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Old 05-06-2008, 12:24 PM
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I have never seen a KCl softener, but I take your word for their existence. There certainly is no technical reason they should not exist. I doubt the affinity of the resin for Na and K is much different and, if so, that is controllable. One would need to remember this when adding fertilizer because you can have too much K though plants seem pretty tolerant to it and it won't accumulate in an orchid medium as it does in clay soil.

I totally agree with your second paragraph. Hopefully I did not say anything so poorly that I appeared to disagree.

Your last paragraph is also 100% correct. You need to use fertilizer intended for pure water if you use pure water (rain,distilled,RO,deionized). I use MSU for pure water. I'm sure there are others. Adding some tap water back works, but it's hard to get consistent results is why I don't. You need some instrumentation to get it right. My tap water varies from 150-400 ppm TDS on a regular basis. If it rains a lot and the river flow is high the TDS is low. If it rains a little, the river sits there and dissolves limestone raising the TDS and pH. The pH of my tap water ranges from 7.0 to 7.5. The best pH for the plant is 6.0 +/- 0.5 so it's hard to know what you need to do with tap water unless you do measure it occasionally and react to the results.

True that you can reduce the pH too much with fertilizer intended for tap water by using it in pure water. The pure water formula fertilizer is buffered so that you get the right results regardless of the quantity of fertilizer you choose to use....within some reasonable limits. Regular fertilizers (like for regular water)are also buffered because they have to work acceptably in a wide range of waters. However, your concern about lowering pH too much is definitely valid. The use of regular fertilizer in pure water will also result in too little Ca and Mg because most fertilizers assume some Ca and Mg is present in water supplies.
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Old 05-07-2008, 11:08 AM
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Almost all softeners will use both types of salt, but people may want to check with their softener manufacturer on that. For us we just removed as much of the sodium salt as we could, and refilled with the potassium salt. Softeners using potassium salt are VERY common, as evidenced by the fact that home centers like Home Depot carry potassium salt for softeners, with about 1 pile of potassium salts bags for every 4 piles of sodium salt bags. Even grocery stores carry potassium salt for softeners.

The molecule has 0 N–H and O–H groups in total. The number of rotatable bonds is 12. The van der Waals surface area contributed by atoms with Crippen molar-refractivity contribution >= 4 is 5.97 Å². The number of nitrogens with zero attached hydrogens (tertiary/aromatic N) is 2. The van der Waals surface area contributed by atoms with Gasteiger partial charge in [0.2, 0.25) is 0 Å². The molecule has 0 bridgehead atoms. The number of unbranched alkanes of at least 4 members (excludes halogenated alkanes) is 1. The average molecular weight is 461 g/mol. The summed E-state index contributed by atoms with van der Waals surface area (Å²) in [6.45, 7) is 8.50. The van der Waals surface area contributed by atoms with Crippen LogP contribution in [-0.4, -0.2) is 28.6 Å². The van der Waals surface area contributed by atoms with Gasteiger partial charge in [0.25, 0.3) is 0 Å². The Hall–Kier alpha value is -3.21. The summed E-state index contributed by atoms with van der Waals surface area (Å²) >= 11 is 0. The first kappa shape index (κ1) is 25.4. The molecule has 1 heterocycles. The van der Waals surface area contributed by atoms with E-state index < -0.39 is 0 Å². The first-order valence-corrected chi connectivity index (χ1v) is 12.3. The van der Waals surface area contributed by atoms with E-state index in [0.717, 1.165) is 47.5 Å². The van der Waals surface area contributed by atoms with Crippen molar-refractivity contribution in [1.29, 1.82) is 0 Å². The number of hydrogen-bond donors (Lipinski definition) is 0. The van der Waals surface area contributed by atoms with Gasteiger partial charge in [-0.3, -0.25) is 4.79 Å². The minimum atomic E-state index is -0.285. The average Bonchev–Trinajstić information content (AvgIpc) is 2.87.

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Old 05-07-2008, 02:10 PM
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That must be a western thing, Cynthia. I think we are too busy keeping our mobile homes tied down in tornadoes to be working on alternative water softeners. I checked on First Rays site also to see if he mentioned KCl water softeners and he does not. They must not know about them in Philadelphia either. I don't think they have mobile homes either, so I'm at a lose to explain it.

I'm on my way to Lowes and HD to see if we have KCl for sale. You're not pulling my leg are you? Remember what Mark Twain said, "If they declare the end of the world tomorrow, I'm moving to Kentucky. It'll take another 20 years for it to get there".
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Old 05-07-2008, 05:39 PM
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She's not pulling your leg JLu!!